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Frederick Wahl

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Everything posted by Frederick Wahl

  1. They played Sisters Oregon tonight.
  2. Imar is currently on tour. All very fine musicians, but concertina player Mohsen Amini is truly amazing: Imar Tour Dates A short audio clip from their show in Corvallis Oregon on Mar. 16th 2019:
  3. An interesting article about the famous escape from Alcatraz in 1962. Frank Morris would play an accordion to mask the noise as John and Clarence Anglin worked at digging out a ventilation duct. Morris apparently had a concertina as well: "On the night of June 11, 1962, they crawled through the hole in their cell wall and then up a network of piles to the prison roof. They then slide down a smokestack and left the island on a raft made of more than 50 raincoats and inflated with a small concertina, which was used as an improvised bellows." http://www.telegraph.co.uk/news/2018/01/24/mysterious-letter-reopens-case-whether-alcatraz-escapees-survived/?utm_campaign=Echobox&utm_medium=Social&utm_source=Facebook
  4. https://www.youtube.com/watch?v=IJ1lvB4H1Cg
  5. http://tradconnect.com/profiles/blogs/debut-video-from-atlas-featuring-their-new-affinity-album
  6. Russia Today's facebook page just posted it - guess it's with the big leagues now.
  7. https://twitter.com/rabbitandcoffee/status/819906384917446656
  8. Sign me up! It might be difficult for those with little hands to play along - but they should be keeping their hands to themselves anyway.
  9. An interesting series of podcasts are being produced by Seattle singer Colleen Raney and flutist Hanz Araki - focusing on Irish, Scottish and English songs and tunes. The first highlights artists that influenced their careers - the second on 'crossover' songs that borrow from Irish/Scottish/English traditional roots. Some interesting discussion between songs. https://soundcloud.com/littlesearecords
  10. that's what I meant to say, but I was being brief - great explaination!
  11. The only complete 3-note chord would be D# diminished. If you want to consider the possible 4-note chords (with one note missing), your choices are: B7th (no root) Cdim7th (no root) D#dim7th (no 3rd) F#min6th (no 5th) F#dim7th (no 5th)
  12. Concertina Alba From Wikipedia: The alba ("sunrise") is a subgenre of Occitan lyric poetry. It describes the longing of lovers who, having passed a night together, must separate for fear of being discovered by their respective spouses.
  13. Just found this one, don't think this one has been mentioned: "Until They Sail" 1957 with Jean Simmons, Joan Fontaine, Paul Newman, and Piper Laurie (playing the concertina). Great score by David Raksin to boot!
  14. I would say the Anglo-Heisenberg principle applies - that it's impossible to know precisely which note is being played AND the direction of the bellows simultaneously to arbitrarily high precision.
  15. At the very least, it makes for a nice picture. link
  16. I can add one nobody has probably mentioned before: "Москва слезам не верит", or "Moscow does not Believe in Tears" - in the middle is a short section where the main character is watching a television displaying a band, one member of which is playing a concertina. It's a classic Russian movie and can be found here. Edit: my appologies - I see it's already included in the first list.
  17. [ Thanks for posting Steve, check the revised table - I corrected a couple of mistakes. FW
  18. If A = 440, then the rest of the octave is: Bb = 466.16376152 x 1.7889 = 936.0439 / 2 = 468.0220 B_ = 493.88330126 x 1.8692 = 978.0610 / 2 = 489.0305 C_ = 523.25113060 x 1.0000 = 523.2511 C# = 554.36526195 x 1.0449 = 546.7451 D_ = 587.32953583 x 1.1180 = 584.9948 Eb = 622.25396744 x 1.1963 = 625.9653 E_ = 659.25511383 x 1.2500 = 654.0639 F_ = 698.45646287 x 1.3375 = 699.8484 F# = 739.98884542 x 1.3975 = 731.2434 G_ = 783.99087196 x 1.4953 = 782.4174 G# = 830.60939516 x 1.6000 = 837.2018 A_ = 880.00000000 x 1.6719 = 874.8236 Divide or multiply by 2.0000 to get the appropriate octave. Mean Tone ratios taken from "The Physics of Sound" by Richard E. Berg/David G. Stork. Edit: because the original table starts with A_ and the ratios begin with C_, Bb and B_ are divided by two. Correction: the ratios are in relation to C_ (523.25113060), not each particular note. So, C# = 523.25113060 x 1.0449 not 554.36526195 x 1.0449 FW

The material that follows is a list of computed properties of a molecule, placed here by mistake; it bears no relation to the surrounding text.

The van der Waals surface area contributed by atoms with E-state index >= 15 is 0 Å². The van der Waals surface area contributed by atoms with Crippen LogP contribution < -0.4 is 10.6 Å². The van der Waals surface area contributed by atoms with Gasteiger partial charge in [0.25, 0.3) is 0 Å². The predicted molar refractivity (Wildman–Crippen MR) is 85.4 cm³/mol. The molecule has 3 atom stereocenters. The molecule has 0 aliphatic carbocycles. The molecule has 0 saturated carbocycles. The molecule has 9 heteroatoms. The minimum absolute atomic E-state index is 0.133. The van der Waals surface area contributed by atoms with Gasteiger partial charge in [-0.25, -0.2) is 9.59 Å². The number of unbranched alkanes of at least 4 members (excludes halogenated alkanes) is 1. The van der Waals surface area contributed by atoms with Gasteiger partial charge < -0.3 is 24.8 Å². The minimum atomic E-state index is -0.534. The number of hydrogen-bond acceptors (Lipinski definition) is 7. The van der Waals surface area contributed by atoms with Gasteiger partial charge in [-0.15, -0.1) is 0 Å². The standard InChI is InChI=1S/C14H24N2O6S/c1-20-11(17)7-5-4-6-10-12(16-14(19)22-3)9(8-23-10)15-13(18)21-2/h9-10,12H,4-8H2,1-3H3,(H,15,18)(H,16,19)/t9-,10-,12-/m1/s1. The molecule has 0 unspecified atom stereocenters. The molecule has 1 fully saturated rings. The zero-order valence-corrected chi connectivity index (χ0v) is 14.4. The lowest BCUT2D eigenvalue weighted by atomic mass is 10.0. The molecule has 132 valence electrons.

19. All my life! But only 3 years of that was on the list. Hope to have a sound file someday soon.
  20. Sorry here's the left side. This has Wheatstone layout with "Irish" (2mm) button height.
  21. Just though everyone would enjoy these pictures of Wim Wakker's latest creation. Walnut with ebony and maple trip with gold inserts and keys. It's his W-6 model tuned to G/D with 40 keys. It sounds as georgous as it looks - although I'm still just a novice.
  22. You can check with the guy here - I remember when I bought my Rochelle, he mentioned some live shanty music being played every Thu or Fri night somewhere in Jack London Square.
  23. What I have done was create a page full of "blank" keyboards in my word processor, such as (for my 34-key Anglo): 00000 00000 000000 000000 000000 000000 I then cut and paste one keyboard on each side of a blank business card. Each note gets one card, one side for the push and the other side for the pull. I fill in the correct dots for each note and label it as the push or pull side. (I even notate at the bottom which octave each particular note is in). I then laminate each card as they receive a lot of use/abuse, but for some that may be over the top. When it comes time to practice ANY scale (or song), you just lay out the cards in the correct order - choosing either a push or pull for each note. You can then change or rearrange as needed. I've also created several reference cards that describe the various scales and chords, etc...
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